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Essex Field Club
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EFC Centre at Wat Tyler Country ParkWe are closed due to the Covid-19 situation, but we are otherwise normally open to the public at our centre at Wat Tyler Country Park every Saturday, Sunday and bank holiday 11am-4pm, check. We are also normally open on Wednesdays 10am-4pm.

Geology Site Account

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Grave of Edward Charlesworth, SAFFRON WALDEN, Uttlesford District, TL54693847, Historical site only

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Site name: Grave of Edward Charlesworth

Grid reference: TL 5469 3847

Brief description of site:

In the north-west corner of the town cemetery on Radwinter Road (Compartment 18, Grave 36) is the grave of Edward Charlesworth (1813-1893), an eminent but controversial Victorian geologist who coined the term Red Crag.


Edward Charlesworth (1813-1893)

Edward Charlesworth was one of the most colourful characters to be associated with the geology of Essex. Outspoken and argumentative, he was often regarded as aggressive but there is no doubt that he was a remarkable man and the greatest fossil entrepreneur and geological curator of the nineteenth century.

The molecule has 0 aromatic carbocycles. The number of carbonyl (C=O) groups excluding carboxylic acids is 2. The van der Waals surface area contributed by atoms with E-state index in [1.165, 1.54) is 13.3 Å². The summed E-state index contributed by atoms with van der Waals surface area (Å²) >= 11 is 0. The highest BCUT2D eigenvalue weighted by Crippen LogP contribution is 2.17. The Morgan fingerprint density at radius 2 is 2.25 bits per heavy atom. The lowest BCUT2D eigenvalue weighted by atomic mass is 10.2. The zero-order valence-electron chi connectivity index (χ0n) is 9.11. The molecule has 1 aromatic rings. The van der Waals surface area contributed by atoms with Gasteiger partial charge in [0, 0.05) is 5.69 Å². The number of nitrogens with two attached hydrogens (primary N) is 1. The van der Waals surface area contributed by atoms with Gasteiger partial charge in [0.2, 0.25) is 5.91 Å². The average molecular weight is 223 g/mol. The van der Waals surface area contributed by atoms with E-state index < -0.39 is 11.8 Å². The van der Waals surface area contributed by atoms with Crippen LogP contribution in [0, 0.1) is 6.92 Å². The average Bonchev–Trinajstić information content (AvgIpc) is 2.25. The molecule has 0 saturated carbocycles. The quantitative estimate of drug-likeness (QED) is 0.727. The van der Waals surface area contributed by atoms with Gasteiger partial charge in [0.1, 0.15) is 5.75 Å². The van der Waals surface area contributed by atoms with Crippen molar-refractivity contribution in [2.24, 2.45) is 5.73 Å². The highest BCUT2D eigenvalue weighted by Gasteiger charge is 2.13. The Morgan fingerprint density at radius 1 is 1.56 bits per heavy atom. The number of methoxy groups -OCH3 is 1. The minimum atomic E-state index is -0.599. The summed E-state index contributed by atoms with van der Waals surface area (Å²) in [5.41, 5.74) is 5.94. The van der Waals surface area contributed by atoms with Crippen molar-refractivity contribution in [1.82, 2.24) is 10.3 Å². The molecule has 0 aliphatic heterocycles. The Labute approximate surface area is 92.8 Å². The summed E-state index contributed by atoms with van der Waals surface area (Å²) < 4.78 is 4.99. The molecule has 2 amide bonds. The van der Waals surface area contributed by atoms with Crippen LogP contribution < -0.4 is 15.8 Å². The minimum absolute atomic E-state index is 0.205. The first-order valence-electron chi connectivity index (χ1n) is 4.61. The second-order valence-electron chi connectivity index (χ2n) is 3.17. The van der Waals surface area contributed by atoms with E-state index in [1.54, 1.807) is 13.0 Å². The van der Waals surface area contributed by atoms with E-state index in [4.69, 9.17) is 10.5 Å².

He spent the early part of his life in Suffolk, becoming curator of Ipswich Museum in 1834. He became an expert on the East Anglian Crag deposits and their fossils, dividing them into various divisions and thereby inventing the term Red Crag. Later in his life he spent a long period as keeper of the Yorkshire Museum and then moved to London where he became a dealer in fossils and editor of various journals. In this capacity his opinions often clashed with those of some of the leading geologists of the day, sometimes involving him in lengthy disputes.

Charlesworth was also an authority on chalk and flints and it was perhaps with this in mind that he retired to Saffron Walden where, in 1882-3 he arranged and identified specimens in Saffron Walden Museum. In the last twenty years of his life he suffered from illness which confined him to bed for most of the time with boxes of fossils and manuscripts heaped around his bed, almost filling the room. A friend estimated that there was a ton and a half of flint fossils in his house in Museum Street at the time of his death.

The grave of Edward Charlesworth. Photo: G.Lucy


Grave of Edward Charlesworth
Grave of Edward Charlesworth

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Reference: Anon 1894a, Anon 1894b, Knell 2000.

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